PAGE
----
Physical Disability (PD)

There is a wide range of physical disabilities and pupils cover the whole ability range. Some pupils are able to access the curriculum and learn effectively without additional educational provision. They have a disability but do not have a special educational need (SEN). For others, the impact on their education may be severe.

There are a number of medical conditions associated with physical disability that can impact mobility. These include cerebral palsy, heart disease, spina bifida and hydrocephalus, and muscular dystrophy. Pupils with physical disabilities may also have sensory impairments, neurological problems or learning difficulties.

Medical Needs

A medical diagnosis or a disability does not necessarily imply a special educational need (SEN). It depends on the impact the condition has on their educational abilities.

It may not be necessary for a child or young person with a diagnosis or medical condition to have any additional form or educational provision at any phase of their learning journey. It is the child’s medical needs and how these impact upon learning that must be considered. Some children may not require school-based SEN provision but they have medical conditions that, if not properly managed and supported by school staff and external agencies, could hinder their access to education.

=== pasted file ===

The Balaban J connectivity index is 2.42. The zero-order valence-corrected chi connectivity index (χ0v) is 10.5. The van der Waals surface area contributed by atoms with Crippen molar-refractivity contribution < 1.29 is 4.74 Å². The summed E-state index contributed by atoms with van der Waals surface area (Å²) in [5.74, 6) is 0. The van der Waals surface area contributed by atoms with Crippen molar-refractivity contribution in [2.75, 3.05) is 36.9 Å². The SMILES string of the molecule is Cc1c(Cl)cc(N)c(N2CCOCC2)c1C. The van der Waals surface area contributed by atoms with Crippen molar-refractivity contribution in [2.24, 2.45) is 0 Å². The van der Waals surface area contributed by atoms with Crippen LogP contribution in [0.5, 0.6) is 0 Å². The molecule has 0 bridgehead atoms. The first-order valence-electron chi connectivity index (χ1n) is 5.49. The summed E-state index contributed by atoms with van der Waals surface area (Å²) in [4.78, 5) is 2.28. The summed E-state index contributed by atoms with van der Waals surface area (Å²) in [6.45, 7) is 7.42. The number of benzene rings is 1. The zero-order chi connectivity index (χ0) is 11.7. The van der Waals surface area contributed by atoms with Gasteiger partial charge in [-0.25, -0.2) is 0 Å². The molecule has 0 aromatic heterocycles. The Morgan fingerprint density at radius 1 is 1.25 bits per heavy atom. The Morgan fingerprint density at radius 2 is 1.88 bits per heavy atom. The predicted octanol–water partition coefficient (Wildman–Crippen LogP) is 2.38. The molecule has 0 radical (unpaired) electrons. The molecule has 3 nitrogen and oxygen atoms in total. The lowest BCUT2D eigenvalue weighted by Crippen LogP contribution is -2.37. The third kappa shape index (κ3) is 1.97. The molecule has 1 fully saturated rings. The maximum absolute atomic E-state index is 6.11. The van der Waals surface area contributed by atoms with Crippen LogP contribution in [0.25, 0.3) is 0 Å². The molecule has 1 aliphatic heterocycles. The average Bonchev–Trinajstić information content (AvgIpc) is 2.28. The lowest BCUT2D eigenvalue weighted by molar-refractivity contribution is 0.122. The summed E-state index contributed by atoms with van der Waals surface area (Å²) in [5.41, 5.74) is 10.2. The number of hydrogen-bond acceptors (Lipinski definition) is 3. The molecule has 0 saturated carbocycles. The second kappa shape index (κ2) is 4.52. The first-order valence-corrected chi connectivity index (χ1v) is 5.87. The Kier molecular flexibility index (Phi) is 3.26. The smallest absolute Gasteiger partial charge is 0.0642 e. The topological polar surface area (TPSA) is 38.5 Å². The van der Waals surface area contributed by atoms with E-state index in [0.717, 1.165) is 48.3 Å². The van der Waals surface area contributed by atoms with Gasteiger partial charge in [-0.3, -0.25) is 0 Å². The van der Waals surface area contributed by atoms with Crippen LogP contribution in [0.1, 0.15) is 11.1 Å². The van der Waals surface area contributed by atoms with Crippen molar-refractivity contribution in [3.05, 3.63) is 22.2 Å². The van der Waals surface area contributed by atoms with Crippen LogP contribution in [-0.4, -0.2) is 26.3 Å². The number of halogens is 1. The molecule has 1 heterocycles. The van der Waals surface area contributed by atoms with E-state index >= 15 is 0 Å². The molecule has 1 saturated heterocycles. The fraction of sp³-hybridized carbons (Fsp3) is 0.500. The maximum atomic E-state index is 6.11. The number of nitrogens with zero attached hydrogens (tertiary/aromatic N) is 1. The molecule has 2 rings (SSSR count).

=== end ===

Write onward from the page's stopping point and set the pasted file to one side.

Children and young people with medical conditions will include those with Asthma, Diabetes, Arthritis, Epilepsy, Severe allergies, Incontinence, Eczema, Cystic fibrosis Tracheotomy, Colostomy and Ileostomy.

Further information can be found at:

Spinal muscular atrophy/dystrophy 

National deaf children’s association 

Royal National institute of blind people 



Epilepsy Action

Diabetes UK